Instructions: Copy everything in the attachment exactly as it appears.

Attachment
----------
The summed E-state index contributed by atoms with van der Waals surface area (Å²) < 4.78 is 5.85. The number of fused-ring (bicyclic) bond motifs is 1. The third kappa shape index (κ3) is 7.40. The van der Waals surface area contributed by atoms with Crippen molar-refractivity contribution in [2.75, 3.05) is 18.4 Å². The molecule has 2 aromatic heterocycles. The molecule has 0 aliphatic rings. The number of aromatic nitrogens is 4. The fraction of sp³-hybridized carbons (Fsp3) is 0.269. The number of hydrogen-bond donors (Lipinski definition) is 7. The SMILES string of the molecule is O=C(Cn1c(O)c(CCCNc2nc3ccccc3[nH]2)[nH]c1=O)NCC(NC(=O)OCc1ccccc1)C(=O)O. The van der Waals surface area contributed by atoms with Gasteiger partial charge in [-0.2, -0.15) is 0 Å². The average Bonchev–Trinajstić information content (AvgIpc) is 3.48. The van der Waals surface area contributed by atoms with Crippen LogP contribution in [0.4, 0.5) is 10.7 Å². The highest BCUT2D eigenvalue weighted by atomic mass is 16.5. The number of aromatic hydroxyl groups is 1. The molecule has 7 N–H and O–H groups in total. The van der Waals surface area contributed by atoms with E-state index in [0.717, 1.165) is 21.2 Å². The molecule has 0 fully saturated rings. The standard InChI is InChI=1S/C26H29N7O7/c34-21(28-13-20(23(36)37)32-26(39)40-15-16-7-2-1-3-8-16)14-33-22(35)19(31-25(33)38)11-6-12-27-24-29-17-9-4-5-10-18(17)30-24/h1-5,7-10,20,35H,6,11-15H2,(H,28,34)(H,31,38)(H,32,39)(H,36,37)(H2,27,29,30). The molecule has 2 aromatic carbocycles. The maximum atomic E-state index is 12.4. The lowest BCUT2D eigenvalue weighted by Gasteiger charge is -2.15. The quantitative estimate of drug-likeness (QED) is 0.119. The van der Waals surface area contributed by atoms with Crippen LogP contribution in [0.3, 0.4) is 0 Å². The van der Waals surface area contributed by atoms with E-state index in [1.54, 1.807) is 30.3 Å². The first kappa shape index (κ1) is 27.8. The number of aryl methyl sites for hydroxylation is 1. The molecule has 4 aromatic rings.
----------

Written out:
The summed E-state index contributed by atoms with van der Waals surface area (Å²) < 4.78 is 5.85. The number of fused-ring (bicyclic) bond motifs is 1. The third kappa shape index (κ3) is 7.40. The van der Waals surface area contributed by atoms with Crippen molar-refractivity contribution in [2.75, 3.05) is 18.4 Å². The molecule has 2 aromatic heterocycles. The molecule has 0 aliphatic rings. The number of aromatic nitrogens is 4. The fraction of sp³-hybridized carbons (Fsp3) is 0.269. The number of hydrogen-bond donors (Lipinski definition) is 7. The SMILES string of the molecule is O=C(Cn1c(O)c(CCCNc2nc3ccccc3[nH]2)[nH]c1=O)NCC(NC(=O)OCc1ccccc1)C(=O)O. The van der Waals surface area contributed by atoms with Gasteiger partial charge in [-0.2, -0.15) is 0 Å². The average Bonchev–Trinajstić information content (AvgIpc) is 3.48. The van der Waals surface area contributed by atoms with Crippen LogP contribution in [0.4, 0.5) is 10.7 Å². The highest BCUT2D eigenvalue weighted by atomic mass is 16.5. The number of aromatic hydroxyl groups is 1. The molecule has 7 N–H and O–H groups in total. The van der Waals surface area contributed by atoms with E-state index in [0.717, 1.165) is 21.2 Å². The molecule has 0 fully saturated rings. The standard InChI is InChI=1S/C26H29N7O7/c34-21(28-13-20(23(36)37)32-26(39)40-15-16-7-2-1-3-8-16)14-33-22(35)19(31-25(33)38)11-6-12-27-24-29-17-9-4-5-10-18(17)30-24/h1-5,7-10,20,35H,6,11-15H2,(H,28,34)(H,31,38)(H,32,39)(H,36,37)(H2,27,29,30). The molecule has 2 aromatic carbocycles. The maximum atomic E-state index is 12.4. The lowest BCUT2D eigenvalue weighted by Gasteiger charge is -2.15. The quantitative estimate of drug-likeness (QED) is 0.119. The van der Waals surface area contributed by atoms with Crippen LogP contribution in [0.3, 0.4) is 0 Å². The van der Waals surface area contributed by atoms with E-state index in [1.54, 1.807) is 30.3 Å². The first kappa shape index (κ1) is 27.8. The number of aryl methyl sites for hydroxylation is 1. The molecule has 4 aromatic rings.